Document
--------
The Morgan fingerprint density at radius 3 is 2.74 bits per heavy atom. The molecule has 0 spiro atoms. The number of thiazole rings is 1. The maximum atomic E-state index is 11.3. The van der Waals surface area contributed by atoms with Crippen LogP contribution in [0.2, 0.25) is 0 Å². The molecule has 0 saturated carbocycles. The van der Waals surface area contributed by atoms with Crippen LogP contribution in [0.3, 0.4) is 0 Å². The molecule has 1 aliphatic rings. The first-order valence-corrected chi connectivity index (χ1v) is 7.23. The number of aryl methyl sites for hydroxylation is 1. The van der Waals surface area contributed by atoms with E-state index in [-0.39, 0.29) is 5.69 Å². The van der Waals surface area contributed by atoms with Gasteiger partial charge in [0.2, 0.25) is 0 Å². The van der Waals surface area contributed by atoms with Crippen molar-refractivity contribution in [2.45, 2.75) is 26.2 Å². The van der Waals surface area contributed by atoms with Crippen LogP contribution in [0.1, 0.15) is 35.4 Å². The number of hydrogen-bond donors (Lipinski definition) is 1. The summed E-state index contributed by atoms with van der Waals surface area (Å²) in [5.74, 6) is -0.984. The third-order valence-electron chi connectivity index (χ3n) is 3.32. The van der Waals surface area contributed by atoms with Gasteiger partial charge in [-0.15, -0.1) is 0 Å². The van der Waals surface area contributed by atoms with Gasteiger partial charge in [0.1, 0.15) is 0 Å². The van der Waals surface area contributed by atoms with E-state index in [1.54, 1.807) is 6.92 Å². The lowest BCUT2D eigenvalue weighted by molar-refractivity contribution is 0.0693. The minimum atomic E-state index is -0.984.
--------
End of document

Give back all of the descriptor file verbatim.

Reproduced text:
The Morgan fingerprint density at radius 3 is 2.74 bits per heavy atom. The molecule has 0 spiro atoms. The number of thiazole rings is 1. The maximum atomic E-state index is 11.3. The van der Waals surface area contributed by atoms with Crippen LogP contribution in [0.2, 0.25) is 0 Å². The molecule has 0 saturated carbocycles. The van der Waals surface area contributed by atoms with Crippen LogP contribution in [0.3, 0.4) is 0 Å². The molecule has 1 aliphatic rings. The first-order valence-corrected chi connectivity index (χ1v) is 7.23. The number of aryl methyl sites for hydroxylation is 1. The van der Waals surface area contributed by atoms with E-state index in [-0.39, 0.29) is 5.69 Å². The van der Waals surface area contributed by atoms with Gasteiger partial charge in [0.2, 0.25) is 0 Å². The van der Waals surface area contributed by atoms with Crippen molar-refractivity contribution in [2.45, 2.75) is 26.2 Å². The van der Waals surface area contributed by atoms with Crippen LogP contribution in [0.1, 0.15) is 35.4 Å². The number of hydrogen-bond donors (Lipinski definition) is 1. The summed E-state index contributed by atoms with van der Waals surface area (Å²) in [5.74, 6) is -0.984. The third-order valence-electron chi connectivity index (χ3n) is 3.32. The van der Waals surface area contributed by atoms with Gasteiger partial charge in [-0.15, -0.1) is 0 Å². The van der Waals surface area contributed by atoms with Gasteiger partial charge in [0.1, 0.15) is 0 Å². The van der Waals surface area contributed by atoms with E-state index in [1.54, 1.807) is 6.92 Å². The lowest BCUT2D eigenvalue weighted by molar-refractivity contribution is 0.0693. The minimum atomic E-state index is -0.984.